Wormholes are fascinating cosmological objects that can connect two distant regions of the universe. Because of their intriguing nature, constructing a wormhole in a lab seems a formidable task. A theoretical proposal by Greenleaf et al. presented a strategy to build a wormhole for electromagnetic waves. Based on meta-materials, it could allow electromagnetic wave propagation between two points in space through an invisible tunnel. However, an actual realization has not been possible until now. Here we construct and experimentally demonstrate a magneto-static wormhole. Using magnetic meta-materials and meta-surfaces, our wormhole transfers the magnetic field from one point in space to another through a path that is magnetically undetectable. We experimentally show that the magnetic field from a source at one end of the wormhole appears at the other end as an isolated magnetic mono-polar field, creating the illusion of a magnetic field propagating through a tunnel outside the 3D space. Practical applications of the results can be envisaged, including medical techniques based on magnetism.
A trio of physicists with the Autonomous University of Barcelona has built what they claim is the first artificial magnetic wormhole. In their paper published in the journal Scientific Reports, Jordi Prat-Camps, Carles Navau and Alvaro Sanchez describe how they built the device and why they believe it might prove useful in building a more user-friendly MRI machine.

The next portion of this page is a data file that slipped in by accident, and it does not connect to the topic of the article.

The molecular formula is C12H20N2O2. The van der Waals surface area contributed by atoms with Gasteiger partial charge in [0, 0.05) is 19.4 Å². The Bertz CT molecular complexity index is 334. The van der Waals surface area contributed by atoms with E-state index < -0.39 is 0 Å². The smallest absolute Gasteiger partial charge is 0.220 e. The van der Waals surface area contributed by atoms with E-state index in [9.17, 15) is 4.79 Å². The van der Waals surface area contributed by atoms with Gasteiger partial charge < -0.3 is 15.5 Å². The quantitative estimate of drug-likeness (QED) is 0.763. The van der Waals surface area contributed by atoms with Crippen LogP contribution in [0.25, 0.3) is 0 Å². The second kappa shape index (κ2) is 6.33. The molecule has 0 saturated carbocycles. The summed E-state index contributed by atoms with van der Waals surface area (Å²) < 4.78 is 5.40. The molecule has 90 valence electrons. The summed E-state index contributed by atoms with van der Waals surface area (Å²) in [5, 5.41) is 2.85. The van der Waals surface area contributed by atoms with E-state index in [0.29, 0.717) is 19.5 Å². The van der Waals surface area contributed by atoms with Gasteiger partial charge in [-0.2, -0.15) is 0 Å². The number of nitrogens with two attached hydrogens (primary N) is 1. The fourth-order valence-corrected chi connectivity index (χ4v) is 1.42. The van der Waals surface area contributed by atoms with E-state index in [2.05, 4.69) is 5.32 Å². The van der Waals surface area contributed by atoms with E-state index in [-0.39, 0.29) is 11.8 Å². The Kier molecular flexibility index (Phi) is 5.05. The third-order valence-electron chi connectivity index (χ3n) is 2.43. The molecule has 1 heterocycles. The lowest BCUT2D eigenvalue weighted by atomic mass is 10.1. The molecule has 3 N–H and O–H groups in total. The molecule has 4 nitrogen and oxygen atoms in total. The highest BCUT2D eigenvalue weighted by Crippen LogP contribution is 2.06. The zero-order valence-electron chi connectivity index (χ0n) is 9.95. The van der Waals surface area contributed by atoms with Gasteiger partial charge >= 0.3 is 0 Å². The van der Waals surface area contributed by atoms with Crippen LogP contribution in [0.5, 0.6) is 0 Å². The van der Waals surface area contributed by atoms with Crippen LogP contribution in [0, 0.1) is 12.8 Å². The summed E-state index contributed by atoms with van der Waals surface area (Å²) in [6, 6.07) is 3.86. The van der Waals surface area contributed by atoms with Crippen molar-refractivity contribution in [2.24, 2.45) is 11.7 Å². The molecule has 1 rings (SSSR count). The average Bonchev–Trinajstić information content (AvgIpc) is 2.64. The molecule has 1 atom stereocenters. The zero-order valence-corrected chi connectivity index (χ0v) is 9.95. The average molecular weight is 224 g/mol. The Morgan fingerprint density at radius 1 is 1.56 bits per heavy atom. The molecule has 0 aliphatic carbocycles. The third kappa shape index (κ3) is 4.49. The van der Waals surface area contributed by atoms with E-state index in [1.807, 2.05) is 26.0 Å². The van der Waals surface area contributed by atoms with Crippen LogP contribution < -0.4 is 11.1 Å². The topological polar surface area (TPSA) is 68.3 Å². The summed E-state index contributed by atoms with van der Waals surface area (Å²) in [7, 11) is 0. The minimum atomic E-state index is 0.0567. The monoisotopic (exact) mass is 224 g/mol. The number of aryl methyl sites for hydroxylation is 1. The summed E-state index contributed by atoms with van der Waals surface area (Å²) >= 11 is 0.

People have grown familiar with the term wormhole as it applies to physics and science-fiction. It has been described as a portal in space-time, where an object, or perhaps a person, could be transported from one region of space to another, nearly instantaneously. And while the theory has stood the test of time, no one has ever been able to prove that they actually exist. In this new effort, the researchers built a much simpler version, one that applies only to a magnetic field. Their device essentially allows for a magnetic field to be conveyed from one point to another, while remaining magnetically invisible.
The device is a three layered sphere—at its centre they placed a magnetized metal tube. The tube was then surrounded by a sphere made of strips of a superconducting material (yttrium barium copper oxide)—it served to deflect incoming fields. Another sphere was then placed over the whole works to make the deflection of the inner sphere undetectable. To make the device work as intended it was put into a liquid nitrogen bath to bring the temperature inside the sphere down to the point where the yttrium barium copper oxide behaved as a superconductor. The end result was a device that made it appear that a magnetic field suddenly disappeared, then reappeared at another place.
The team tested their device by placing it in an external magnetic field that that they created and then placed magnetic probes at either end of the sphere. The first probe indicated the presence of a monopole-like field. The second probe was moved back and forth across the length of the sphere and indicated no magnetic field was present—temporarily removing either shell revealed that there was indeed a field inside the sphere.
Beyond its research value, the team believes that their device could serve as the basis for a new type of MRI machine, one that could relieve patients from having to sit inside of a big loud shell while their insides are examined.
Journal reference: Scientific Reports